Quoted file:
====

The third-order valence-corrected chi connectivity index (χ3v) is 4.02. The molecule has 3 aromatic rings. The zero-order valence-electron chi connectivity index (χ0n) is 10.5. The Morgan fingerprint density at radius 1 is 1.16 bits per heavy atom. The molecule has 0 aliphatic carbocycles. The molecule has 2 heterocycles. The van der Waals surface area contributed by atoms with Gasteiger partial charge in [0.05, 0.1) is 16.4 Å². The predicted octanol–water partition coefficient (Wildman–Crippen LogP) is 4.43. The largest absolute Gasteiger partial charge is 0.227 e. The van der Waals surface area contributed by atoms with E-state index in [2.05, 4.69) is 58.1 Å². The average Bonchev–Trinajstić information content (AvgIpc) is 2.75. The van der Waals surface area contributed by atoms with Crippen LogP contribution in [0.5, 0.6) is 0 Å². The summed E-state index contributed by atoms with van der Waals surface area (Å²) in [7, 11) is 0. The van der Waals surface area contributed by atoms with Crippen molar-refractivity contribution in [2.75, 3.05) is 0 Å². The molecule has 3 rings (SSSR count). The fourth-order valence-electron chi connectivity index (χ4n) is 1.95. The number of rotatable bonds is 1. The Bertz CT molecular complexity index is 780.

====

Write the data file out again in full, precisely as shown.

The third-order valence-corrected chi connectivity index (χ3v) is 4.02. The molecule has 3 aromatic rings. The zero-order valence-electron chi connectivity index (χ0n) is 10.5. The Morgan fingerprint density at radius 1 is 1.16 bits per heavy atom. The molecule has 0 aliphatic carbocycles. The molecule has 2 heterocycles. The van der Waals surface area contributed by atoms with Gasteiger partial charge in [0.05, 0.1) is 16.4 Å². The predicted octanol–water partition coefficient (Wildman–Crippen LogP) is 4.43. The largest absolute Gasteiger partial charge is 0.227 e. The van der Waals surface area contributed by atoms with E-state index in [2.05, 4.69) is 58.1 Å². The average Bonchev–Trinajstić information content (AvgIpc) is 2.75. The van der Waals surface area contributed by atoms with Crippen LogP contribution in [0.5, 0.6) is 0 Å². The summed E-state index contributed by atoms with van der Waals surface area (Å²) in [7, 11) is 0. The van der Waals surface area contributed by atoms with Crippen molar-refractivity contribution in [2.75, 3.05) is 0 Å². The molecule has 3 rings (SSSR count). The fourth-order valence-electron chi connectivity index (χ4n) is 1.95. The number of rotatable bonds is 1. The Bertz CT molecular complexity index is 780.